Originally published by Genius Games, LLC (2016), the first of this series is republished by Science, Naturally! and two more are slated for next year. According to Genius Games, the Science Wide Open series “celebrates the true stories of women in science, while also teaching the basics of chemistry, biology, and physics,” with its goal being to “transform the narrative surrounding girls, women and science.”
The publisher recommends the Science Wide Open series for ages 7-10. This is a mistake. Although the text and glossary are accessible for middle readers, second-graders for the most part do not yet have the skills to decode terms such as “metamorphosis,” “Linnaean system,” “transposons,” or “hypothesis.” As well, metaphoric text such as “Inside of every cell is an instruction manual called DNA” is bewildering to youngsters who take language literally (“You mean, we eat books?”) Similarly confusing is the anthropomorphizing of genetic material—DNA tells the body how to make cells and build body parts like muscles, bones, and skin. It also determines the color of your eyes and hair…
Second-graders generally look at (and begin to read) picture books. Middle readers prefer chapter books.
Pioli’s stylized, computer-generated art employs solid, flat backgrounds that hold bright-colored details and large, clear, readable text. However, the only contemporary character in the book is a cartoonish “inquisitive young girl,” questioning a behind-the-scenes scientifically knowledgeable narrator. The child has oversize eyeglasses and over-the-top “girlie” expressions. She’s excited, puzzled, worried, baffled. In the two illustrations that show her using a magnifying glass, she’s holding it over one eyeglass lens—which makes no sense and distorts her face. Portraits of the five women scientists are stylized as well, but they’re not as frightening as the young girl.
Of the five scientists, two are German and three are from the U.S. Celebrating the discoveries of European and American women—and consistently using the term “people” as “all (European) people”—erases everyone else.
Here’s an example:
Almost a thousand years ago, Hildegard of Bingen wrote about biology and medicine. Back then, people didn’t understand that they could get sick from drinking dirty water.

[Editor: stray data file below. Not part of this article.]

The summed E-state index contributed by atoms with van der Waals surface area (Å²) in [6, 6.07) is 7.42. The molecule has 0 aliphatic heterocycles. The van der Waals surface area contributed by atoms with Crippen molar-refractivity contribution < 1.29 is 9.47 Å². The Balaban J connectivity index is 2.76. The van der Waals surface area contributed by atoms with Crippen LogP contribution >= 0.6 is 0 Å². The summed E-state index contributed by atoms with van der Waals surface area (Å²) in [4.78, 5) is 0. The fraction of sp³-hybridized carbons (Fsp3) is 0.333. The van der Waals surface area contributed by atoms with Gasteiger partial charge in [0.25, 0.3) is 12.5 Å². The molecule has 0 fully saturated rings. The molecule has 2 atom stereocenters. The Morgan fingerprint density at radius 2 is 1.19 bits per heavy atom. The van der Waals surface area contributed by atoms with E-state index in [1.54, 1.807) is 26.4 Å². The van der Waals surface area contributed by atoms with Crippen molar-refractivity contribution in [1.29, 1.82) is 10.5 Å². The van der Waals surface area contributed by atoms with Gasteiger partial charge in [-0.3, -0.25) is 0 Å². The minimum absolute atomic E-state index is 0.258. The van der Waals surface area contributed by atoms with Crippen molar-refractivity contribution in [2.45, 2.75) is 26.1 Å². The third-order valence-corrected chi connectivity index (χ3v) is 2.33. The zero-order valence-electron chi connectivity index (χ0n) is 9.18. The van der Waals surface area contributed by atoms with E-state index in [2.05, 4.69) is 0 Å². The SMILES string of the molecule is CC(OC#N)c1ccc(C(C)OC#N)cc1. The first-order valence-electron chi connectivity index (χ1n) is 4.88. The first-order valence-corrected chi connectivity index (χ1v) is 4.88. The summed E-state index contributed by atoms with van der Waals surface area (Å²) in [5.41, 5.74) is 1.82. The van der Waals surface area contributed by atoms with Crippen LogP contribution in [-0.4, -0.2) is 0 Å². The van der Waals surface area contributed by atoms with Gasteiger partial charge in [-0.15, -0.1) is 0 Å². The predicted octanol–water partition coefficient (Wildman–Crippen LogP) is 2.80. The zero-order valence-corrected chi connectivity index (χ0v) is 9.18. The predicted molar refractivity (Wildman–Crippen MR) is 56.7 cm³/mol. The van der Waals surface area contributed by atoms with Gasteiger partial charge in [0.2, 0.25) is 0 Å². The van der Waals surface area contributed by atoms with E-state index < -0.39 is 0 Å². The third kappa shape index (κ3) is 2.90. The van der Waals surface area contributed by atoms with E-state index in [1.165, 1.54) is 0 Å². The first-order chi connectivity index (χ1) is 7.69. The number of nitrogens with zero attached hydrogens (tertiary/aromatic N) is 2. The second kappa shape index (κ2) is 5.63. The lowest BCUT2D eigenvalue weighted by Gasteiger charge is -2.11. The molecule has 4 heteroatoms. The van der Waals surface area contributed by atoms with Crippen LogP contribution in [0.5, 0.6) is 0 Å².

Hildegard figured out that water should be cleaned first, and this stopped people from getting sick. She also studied how plants could be used as medicines, and shared her ideas so people could have better health. (emphases mine)
And here’s what the author erased:
For millennia, Indigenous peoples have understood and worked with complex scientific concepts and methods. Indigenous peoples were building aqueducts to bring clean water in and filter dirty water out. The Aztecs, for instance, and the Mayans before them, built and utilized aqueducts and they also had indoor bathrooms with flushing toilets.
In short, as the sister of a friend remarked,
“Native people had running water when Europeans were still pooping in their bedrooms.”—Laura Martinez, Lipan Apache, historian, in conversation
And Indigenous peoples have identified and used plants for all kinds of things—including medicines—for millennia.
Beyond the damaging erasure of millennia-old Indigenous scientific knowledge, Spanish and bilingual young readers are dealt further insult with inadequate translations. A good Spanish translation has to be able to capture the author’s style and intent, and the deeper feelings that the author is trying to convey. A good Spanish translator may have to move sentences around to convey the proper meanings and language idiosyncrasies.
The unnamed translator here is The Spanish Group, a document translation service. Children’s book publishers that contract with document translators—rather than with talented bilingual translators who care deeply about their work—receive poor outcomes. For the most part, that’s what happened.
First of all, Spanish is a gendered language, so the title—“Women in Biology”—should have been translated as “biólogas,” rather than “Las mujeres en la biología” (literally, “The women in biology,” which makes no sense here.)
There are lots of mistakes. “What makes a butterfly?” is translated as “¿Cómo se hace una mariposa?” (“How do you make a butterfly?”) rather than “¿Qué hace una mariposa?”
“So… biology keeps me from getting sick?” is translated as “Entonces...¿la biología hace que no me enferme?” (“So—biology makes me not sick?”) rather than “Entonces ... ¿la biología evita que me enferme?”
“Just look at Jane Cooke Wright!” is translated as “¡Tan solo mira a Jane Cooke Wright!” While this is a correct literal translation, the Spanish implication uses “tan solo” (“only”) for “just.” But, in context, the “just” in the English means, “for example…” so a better translation would have been “por ejemplo…”
There’s nothing redeeming here. Both Science Wide Open: Women in Biology and Ciencia Abierta: Las mujeres en la biología are poorly planned and poorly executed. They’re not recommended.
Muchas grácias a mis colegas Judy Zalazar Drummond, Ricardo Ramirez, Kelly Reagan Tudor, y Noam Szoke.